Our title is gone. Our Champion is a man who does not care about us, who does not fight for us, who has no interest in us, who only wants to destroy everything we love and who wants to keep destroying everything until there's nothing left.

And only after we've lost everything will we realize what we've done, how we are responsible for the death of our hero, that we are the naive villains who took Superman's benevolence for granted. Because we felt inadequate, because we felt that we could not live up to God's example, we handed our souls over to Satan.


And, at The Royal Rumble, we're going to pay for it.

Thank you for reading. So what do you think? If you're a Cena hater, does this at least help you appreciate this rivalry? Yes or no, comment below.

And help The Good Worker get over by following and subscribing on the social media gimmicks:

Facebook

Twitter

Tumblr

YouTube

All unsourced photos via WWE.

9 comments:

  1. Something I feel like you didn't touch on or just ignored completely.

    The reason I hate John Cena is the same reason I hate Roman Reigns. They just aren't that good in the ring.

    Even the WWE admits Cena has "5 moves of doom." He's been doing the exact same match for the past 8 years. The pacing is entirely too slow (half of his matches are spent with the two superstars lying around catching their breath. see: Rock vs Cena), the movesets are extremely limited (endless headlocks and tests of strength. Shoulder tackle, shoulder tackle, duck the punch, slam, 5 knuckle shuffle where he obviously never hits the guy, and the worst submission move in the WWE, the STF).

    Also, why is Cena the top guy in the WWE when he has ZERO concept of selling anything? He habitually gets his ass kicked, then he can pop up, drop an AA, win the match, and celebrate like nothing ever happened. Half the time, he hasn't even broken a sweat. Maybe that's the key to longevity in the business?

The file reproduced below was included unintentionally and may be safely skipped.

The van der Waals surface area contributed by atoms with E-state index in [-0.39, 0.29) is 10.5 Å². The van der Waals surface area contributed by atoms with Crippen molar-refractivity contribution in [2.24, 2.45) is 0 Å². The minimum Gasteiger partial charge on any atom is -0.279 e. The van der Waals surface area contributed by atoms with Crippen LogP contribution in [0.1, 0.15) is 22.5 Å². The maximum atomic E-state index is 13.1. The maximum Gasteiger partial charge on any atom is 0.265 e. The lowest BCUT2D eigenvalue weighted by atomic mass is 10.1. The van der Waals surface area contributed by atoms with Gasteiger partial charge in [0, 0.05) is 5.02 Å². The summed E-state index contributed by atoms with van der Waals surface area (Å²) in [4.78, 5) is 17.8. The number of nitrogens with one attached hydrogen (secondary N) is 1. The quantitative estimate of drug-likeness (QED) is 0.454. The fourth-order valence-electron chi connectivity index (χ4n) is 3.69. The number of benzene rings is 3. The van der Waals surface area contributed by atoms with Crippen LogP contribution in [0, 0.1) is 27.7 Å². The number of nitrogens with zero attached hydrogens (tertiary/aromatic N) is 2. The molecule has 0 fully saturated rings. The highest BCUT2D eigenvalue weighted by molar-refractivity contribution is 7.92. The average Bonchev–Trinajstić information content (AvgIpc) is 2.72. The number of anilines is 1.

Cena's matches are just boring. They're limited. The only time Cena has a good match is when the other person is carrying him.

    Austin and The Rock were not the best in the ring by far. Both, for the most part, strikers. But they could pace a match. They could sell moves. Cena can't do any of that.

    ReplyDelete
  2. This was a fantastic read. You hit on several points regarding the Cena/Superman paradigm that I have been thinking for years. However, what struck me most was your break down of what the Brock Lesnar feud really means. Your point of the "real fighter" destroying the sport we love by destroying it's biggest hero was marvelous. I never looked beyond the surface of "F Brock for not being around more". I'm conditioned to see my champion. I want to see my champion. More importantly I want that championship to mean something to the man holding it. Pointing out that Brock not being around says the ultimate "F U" to us, the fans, simply blew my mind. I, like you wish the WWE would do more to sell that point, though I do worry they woukd beat us over the head with it. I thank you sir for you thoughts on this and for expanding how I view this feud inparticular and the rest of the product as well. You're definitely getting a follow and a retweet/facebook post of this!!.

    ReplyDelete
    Replies